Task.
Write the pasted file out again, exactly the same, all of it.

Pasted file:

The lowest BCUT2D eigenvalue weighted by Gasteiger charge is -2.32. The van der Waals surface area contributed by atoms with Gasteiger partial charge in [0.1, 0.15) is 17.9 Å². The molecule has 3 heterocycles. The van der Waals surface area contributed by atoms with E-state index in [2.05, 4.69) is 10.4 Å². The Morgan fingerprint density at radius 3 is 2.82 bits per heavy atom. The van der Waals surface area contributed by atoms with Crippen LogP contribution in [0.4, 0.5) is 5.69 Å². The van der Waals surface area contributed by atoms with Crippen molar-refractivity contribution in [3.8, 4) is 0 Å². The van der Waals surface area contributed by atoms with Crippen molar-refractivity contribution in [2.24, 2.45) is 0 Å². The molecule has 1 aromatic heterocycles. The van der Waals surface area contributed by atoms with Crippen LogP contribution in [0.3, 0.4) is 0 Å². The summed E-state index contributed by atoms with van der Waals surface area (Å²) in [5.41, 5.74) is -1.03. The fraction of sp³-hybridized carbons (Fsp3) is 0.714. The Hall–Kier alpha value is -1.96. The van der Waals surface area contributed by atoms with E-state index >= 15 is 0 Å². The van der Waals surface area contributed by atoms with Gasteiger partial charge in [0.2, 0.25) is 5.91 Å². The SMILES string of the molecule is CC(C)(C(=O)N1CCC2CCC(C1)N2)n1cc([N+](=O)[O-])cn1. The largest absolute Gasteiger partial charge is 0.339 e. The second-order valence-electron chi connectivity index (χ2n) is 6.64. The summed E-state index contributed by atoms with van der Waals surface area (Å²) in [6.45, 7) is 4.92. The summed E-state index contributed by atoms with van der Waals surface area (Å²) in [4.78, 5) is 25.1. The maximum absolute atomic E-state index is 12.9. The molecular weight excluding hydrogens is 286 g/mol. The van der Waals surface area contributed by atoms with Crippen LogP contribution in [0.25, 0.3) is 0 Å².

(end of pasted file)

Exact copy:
The lowest BCUT2D eigenvalue weighted by Gasteiger charge is -2.32. The van der Waals surface area contributed by atoms with Gasteiger partial charge in [0.1, 0.15) is 17.9 Å². The molecule has 3 heterocycles. The van der Waals surface area contributed by atoms with E-state index in [2.05, 4.69) is 10.4 Å². The Morgan fingerprint density at radius 3 is 2.82 bits per heavy atom. The van der Waals surface area contributed by atoms with Crippen LogP contribution in [0.4, 0.5) is 5.69 Å². The van der Waals surface area contributed by atoms with Crippen molar-refractivity contribution in [3.8, 4) is 0 Å². The van der Waals surface area contributed by atoms with Crippen molar-refractivity contribution in [2.24, 2.45) is 0 Å². The molecule has 1 aromatic heterocycles. The van der Waals surface area contributed by atoms with Crippen LogP contribution in [0.3, 0.4) is 0 Å². The summed E-state index contributed by atoms with van der Waals surface area (Å²) in [5.41, 5.74) is -1.03. The fraction of sp³-hybridized carbons (Fsp3) is 0.714. The Hall–Kier alpha value is -1.96. The van der Waals surface area contributed by atoms with E-state index >= 15 is 0 Å². The van der Waals surface area contributed by atoms with Gasteiger partial charge in [0.2, 0.25) is 5.91 Å². The SMILES string of the molecule is CC(C)(C(=O)N1CCC2CCC(C1)N2)n1cc([N+](=O)[O-])cn1. The largest absolute Gasteiger partial charge is 0.339 e. The second-order valence-electron chi connectivity index (χ2n) is 6.64. The summed E-state index contributed by atoms with van der Waals surface area (Å²) in [6.45, 7) is 4.92. The summed E-state index contributed by atoms with van der Waals surface area (Å²) in [4.78, 5) is 25.1. The maximum absolute atomic E-state index is 12.9. The molecular weight excluding hydrogens is 286 g/mol. The van der Waals surface area contributed by atoms with Crippen LogP contribution in [0.25, 0.3) is 0 Å².